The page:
A nomination by the purchaser creates a second contract, between the purchaser and nominee. However, this is not a contract for the sale of land, rather it is an assignment of the purchaser’s rights under the contract of sale of land to the nominee. Traditionally, this is a doc-lite contract in that the rights and obligations of the parties are succinctly recorded with no written agreement as to what is to happen if either party does not wish to proceed with the nomination. It is essentially an assignment of the purchaser’s rights to the nominee, a legal relationship recognised by s134 Property Law Act. Consideration for this contract may be found in the release of the purchaser from obligations under the contract of sale of land and the assumption by the nominee of rights under that contract. Importantly, the vendor is not a party to such a nomination or assignment and remains entitled to enforce the contract against the named purchaser. The nomination acts as the purchaser’s authority to the vendor to transfer the property to the nominee in fulfilment of the vendor’s duties under the contract.

The contractual right to nominate is an important escape hatch for a purchaser who finds that, due to changed circumstances, they are not able to complete the contract. This is particularly so in an off-the-plan environment where the contract contemplates an extended contract period during which time the purchaser is exposed to changing circumstances.

 

The ACL

The ACL is designed to protect consumers. A purchaser in a residential contract of sale of land is a consumer for this purpose.

Section 20 proscribes “unconscionable conduct”, which is an equitable concept developed by the courts in cases commencing with Amadio in 1983 and which continues to adapt to changing circumstances. Conduct will be unconscionable if one party to a contract is at a “special disadvantage” and the other party “takes advantage” of that situation. Some purchasers in residential contracts may satisfy this test but inequality of bargaining power alone may not be sufficient to establish unconscionable conduct.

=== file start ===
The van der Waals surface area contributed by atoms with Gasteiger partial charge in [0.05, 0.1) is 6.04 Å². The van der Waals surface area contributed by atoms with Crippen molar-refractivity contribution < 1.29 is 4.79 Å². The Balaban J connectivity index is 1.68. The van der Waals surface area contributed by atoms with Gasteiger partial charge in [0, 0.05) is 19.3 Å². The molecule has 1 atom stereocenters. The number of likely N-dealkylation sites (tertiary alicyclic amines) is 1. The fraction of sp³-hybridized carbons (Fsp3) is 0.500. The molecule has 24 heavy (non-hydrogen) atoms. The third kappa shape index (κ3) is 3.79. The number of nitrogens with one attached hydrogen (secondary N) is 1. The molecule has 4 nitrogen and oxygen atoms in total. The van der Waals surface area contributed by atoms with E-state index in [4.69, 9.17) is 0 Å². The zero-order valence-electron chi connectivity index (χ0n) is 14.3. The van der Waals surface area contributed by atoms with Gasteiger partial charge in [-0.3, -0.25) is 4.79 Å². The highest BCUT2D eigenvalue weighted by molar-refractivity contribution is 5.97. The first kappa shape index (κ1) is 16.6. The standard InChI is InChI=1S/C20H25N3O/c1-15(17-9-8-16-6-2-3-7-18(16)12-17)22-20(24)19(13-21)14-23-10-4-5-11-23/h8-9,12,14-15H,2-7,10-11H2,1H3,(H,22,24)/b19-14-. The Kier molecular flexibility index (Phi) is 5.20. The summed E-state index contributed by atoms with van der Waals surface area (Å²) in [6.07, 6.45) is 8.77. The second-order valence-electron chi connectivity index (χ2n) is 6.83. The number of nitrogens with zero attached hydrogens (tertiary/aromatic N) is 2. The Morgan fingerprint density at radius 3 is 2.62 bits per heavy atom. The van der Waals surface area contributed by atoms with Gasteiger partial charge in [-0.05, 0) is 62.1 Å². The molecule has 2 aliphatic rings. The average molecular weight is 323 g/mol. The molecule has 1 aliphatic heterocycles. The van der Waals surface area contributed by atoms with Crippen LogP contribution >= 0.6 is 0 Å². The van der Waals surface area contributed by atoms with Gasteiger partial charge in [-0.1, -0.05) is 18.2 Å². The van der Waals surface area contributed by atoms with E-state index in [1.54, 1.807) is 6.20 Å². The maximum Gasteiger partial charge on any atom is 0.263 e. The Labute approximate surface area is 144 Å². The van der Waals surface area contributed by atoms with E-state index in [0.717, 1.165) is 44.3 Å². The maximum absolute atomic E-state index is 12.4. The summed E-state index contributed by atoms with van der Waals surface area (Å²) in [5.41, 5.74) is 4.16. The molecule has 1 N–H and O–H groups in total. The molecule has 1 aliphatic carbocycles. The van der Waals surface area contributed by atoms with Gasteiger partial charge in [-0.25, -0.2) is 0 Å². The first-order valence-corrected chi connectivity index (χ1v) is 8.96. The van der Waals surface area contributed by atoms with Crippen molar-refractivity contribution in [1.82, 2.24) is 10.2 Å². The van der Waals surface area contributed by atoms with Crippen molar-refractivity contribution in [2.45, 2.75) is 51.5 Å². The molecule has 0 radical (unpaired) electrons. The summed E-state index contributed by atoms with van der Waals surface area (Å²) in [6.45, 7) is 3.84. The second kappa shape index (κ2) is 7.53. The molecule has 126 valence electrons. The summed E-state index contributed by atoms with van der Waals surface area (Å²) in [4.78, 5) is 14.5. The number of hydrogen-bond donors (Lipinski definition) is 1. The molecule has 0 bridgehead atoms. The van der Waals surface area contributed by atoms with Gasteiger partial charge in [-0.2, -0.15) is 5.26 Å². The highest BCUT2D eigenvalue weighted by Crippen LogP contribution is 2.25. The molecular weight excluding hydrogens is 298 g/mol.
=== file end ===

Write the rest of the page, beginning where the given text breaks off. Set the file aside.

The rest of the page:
Section 23 proscribes “unfair contract terms” in standard form consumer contracts. Factors to be considered in determining whether terms are unfair are:

  • inequality of bargaining power;
  • whether the contract is prepared in anticipation of the transaction, rather than in response to the transaction; and
  • whether the other party had a real ability to negotiate the terms.

Contracts for the sale of land are created as “standard form contracts”. Certainly, the parties are free to negotiate amendment to the terms of such contracts but in practice this does not happen. The vendor or vendor’s agent presents the standard form contract to the consumer and it is signed, without negotiation. Various factors such as trust, lack of knowledge and unequal bargaining power contribute to this outcome but the result is a standard form contract in the vast majority of cases. The removal of the right to nominate, or the imposition of onerous conditions in relation to nomination, are likely to be unfair terms in these circumstances and liable to be unenforceable against the purchaser.

 

Russell Cocks is author of 1001 Conveyancing Answers. For more information go to www.russellcocks.com.au. The author acknowledges the assistance of Roger Gamble of Monash University in the preparation of this column.